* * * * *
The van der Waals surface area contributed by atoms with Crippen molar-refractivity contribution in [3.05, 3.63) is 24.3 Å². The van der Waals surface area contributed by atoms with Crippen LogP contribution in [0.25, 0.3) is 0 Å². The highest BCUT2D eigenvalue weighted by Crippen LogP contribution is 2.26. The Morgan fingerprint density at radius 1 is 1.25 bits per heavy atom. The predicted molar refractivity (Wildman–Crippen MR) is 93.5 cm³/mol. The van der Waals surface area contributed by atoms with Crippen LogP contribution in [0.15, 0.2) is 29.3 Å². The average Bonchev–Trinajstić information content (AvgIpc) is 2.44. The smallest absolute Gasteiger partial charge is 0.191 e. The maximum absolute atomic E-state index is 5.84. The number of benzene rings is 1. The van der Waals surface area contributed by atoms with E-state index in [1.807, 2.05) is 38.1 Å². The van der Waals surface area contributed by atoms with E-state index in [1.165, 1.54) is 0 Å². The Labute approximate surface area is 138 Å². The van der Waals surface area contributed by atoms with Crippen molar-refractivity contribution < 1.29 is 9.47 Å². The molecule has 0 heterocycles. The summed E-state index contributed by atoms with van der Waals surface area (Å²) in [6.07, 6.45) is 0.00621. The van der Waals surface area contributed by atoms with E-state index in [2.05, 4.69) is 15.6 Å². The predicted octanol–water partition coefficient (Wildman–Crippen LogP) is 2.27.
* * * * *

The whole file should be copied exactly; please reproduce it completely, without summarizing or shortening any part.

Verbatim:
The van der Waals surface area contributed by atoms with Crippen molar-refractivity contribution in [3.05, 3.63) is 24.3 Å². The van der Waals surface area contributed by atoms with Crippen LogP contribution in [0.25, 0.3) is 0 Å². The highest BCUT2D eigenvalue weighted by Crippen LogP contribution is 2.26. The Morgan fingerprint density at radius 1 is 1.25 bits per heavy atom. The predicted molar refractivity (Wildman–Crippen MR) is 93.5 cm³/mol. The van der Waals surface area contributed by atoms with Crippen LogP contribution in [0.15, 0.2) is 29.3 Å². The average Bonchev–Trinajstić information content (AvgIpc) is 2.44. The smallest absolute Gasteiger partial charge is 0.191 e. The maximum absolute atomic E-state index is 5.84. The number of benzene rings is 1. The van der Waals surface area contributed by atoms with E-state index in [1.807, 2.05) is 38.1 Å². The van der Waals surface area contributed by atoms with E-state index in [1.165, 1.54) is 0 Å². The Labute approximate surface area is 138 Å². The van der Waals surface area contributed by atoms with Crippen molar-refractivity contribution < 1.29 is 9.47 Å². The molecule has 0 heterocycles. The summed E-state index contributed by atoms with van der Waals surface area (Å²) in [6.07, 6.45) is 0.00621. The van der Waals surface area contributed by atoms with E-state index in [2.05, 4.69) is 15.6 Å². The predicted octanol–water partition coefficient (Wildman–Crippen LogP) is 2.27.